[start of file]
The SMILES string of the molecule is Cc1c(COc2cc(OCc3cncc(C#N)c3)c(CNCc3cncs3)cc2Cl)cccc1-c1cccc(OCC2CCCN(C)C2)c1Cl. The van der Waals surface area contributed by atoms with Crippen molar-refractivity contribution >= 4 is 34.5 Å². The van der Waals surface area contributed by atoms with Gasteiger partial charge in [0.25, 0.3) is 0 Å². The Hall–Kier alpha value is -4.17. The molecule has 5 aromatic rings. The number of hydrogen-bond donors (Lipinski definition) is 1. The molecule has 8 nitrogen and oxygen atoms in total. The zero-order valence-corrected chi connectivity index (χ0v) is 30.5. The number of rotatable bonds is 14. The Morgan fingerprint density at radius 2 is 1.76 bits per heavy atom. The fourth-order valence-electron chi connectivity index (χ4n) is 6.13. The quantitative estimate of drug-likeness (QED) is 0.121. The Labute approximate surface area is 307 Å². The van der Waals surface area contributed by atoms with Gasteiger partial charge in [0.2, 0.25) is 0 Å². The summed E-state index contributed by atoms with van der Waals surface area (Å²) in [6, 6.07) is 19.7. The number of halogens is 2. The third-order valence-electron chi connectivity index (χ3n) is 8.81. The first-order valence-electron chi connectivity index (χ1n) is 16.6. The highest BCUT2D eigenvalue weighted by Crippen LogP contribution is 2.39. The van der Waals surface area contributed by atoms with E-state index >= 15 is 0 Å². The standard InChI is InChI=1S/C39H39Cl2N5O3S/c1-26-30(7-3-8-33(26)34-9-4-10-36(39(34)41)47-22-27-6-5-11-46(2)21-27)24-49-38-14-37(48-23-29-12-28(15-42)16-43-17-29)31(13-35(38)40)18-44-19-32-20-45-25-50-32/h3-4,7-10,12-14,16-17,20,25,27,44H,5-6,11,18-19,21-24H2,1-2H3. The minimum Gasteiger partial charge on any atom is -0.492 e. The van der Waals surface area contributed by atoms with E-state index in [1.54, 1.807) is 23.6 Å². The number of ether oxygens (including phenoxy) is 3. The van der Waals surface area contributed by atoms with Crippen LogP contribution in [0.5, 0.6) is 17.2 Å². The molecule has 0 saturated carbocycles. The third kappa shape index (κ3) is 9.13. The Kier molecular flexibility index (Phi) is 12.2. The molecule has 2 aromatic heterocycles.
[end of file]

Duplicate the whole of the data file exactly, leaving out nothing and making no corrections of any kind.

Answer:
The SMILES string of the molecule is Cc1c(COc2cc(OCc3cncc(C#N)c3)c(CNCc3cncs3)cc2Cl)cccc1-c1cccc(OCC2CCCN(C)C2)c1Cl. The van der Waals surface area contributed by atoms with Crippen molar-refractivity contribution >= 4 is 34.5 Å². The van der Waals surface area contributed by atoms with Gasteiger partial charge in [0.25, 0.3) is 0 Å². The Hall–Kier alpha value is -4.17. The molecule has 5 aromatic rings. The number of hydrogen-bond donors (Lipinski definition) is 1. The molecule has 8 nitrogen and oxygen atoms in total. The zero-order valence-corrected chi connectivity index (χ0v) is 30.5. The number of rotatable bonds is 14. The Morgan fingerprint density at radius 2 is 1.76 bits per heavy atom. The fourth-order valence-electron chi connectivity index (χ4n) is 6.13. The quantitative estimate of drug-likeness (QED) is 0.121. The Labute approximate surface area is 307 Å². The van der Waals surface area contributed by atoms with Gasteiger partial charge in [0.2, 0.25) is 0 Å². The summed E-state index contributed by atoms with van der Waals surface area (Å²) in [6, 6.07) is 19.7. The number of halogens is 2. The third-order valence-electron chi connectivity index (χ3n) is 8.81. The first-order valence-electron chi connectivity index (χ1n) is 16.6. The highest BCUT2D eigenvalue weighted by Crippen LogP contribution is 2.39. The van der Waals surface area contributed by atoms with E-state index >= 15 is 0 Å². The standard InChI is InChI=1S/C39H39Cl2N5O3S/c1-26-30(7-3-8-33(26)34-9-4-10-36(39(34)41)47-22-27-6-5-11-46(2)21-27)24-49-38-14-37(48-23-29-12-28(15-42)16-43-17-29)31(13-35(38)40)18-44-19-32-20-45-25-50-32/h3-4,7-10,12-14,16-17,20,25,27,44H,5-6,11,18-19,21-24H2,1-2H3. The minimum Gasteiger partial charge on any atom is -0.492 e. The van der Waals surface area contributed by atoms with E-state index in [1.54, 1.807) is 23.6 Å². The number of ether oxygens (including phenoxy) is 3. The van der Waals surface area contributed by atoms with Crippen LogP contribution in [0.5, 0.6) is 17.2 Å². The molecule has 0 saturated carbocycles. The third kappa shape index (κ3) is 9.13. The Kier molecular flexibility index (Phi) is 12.2. The molecule has 2 aromatic heterocycles.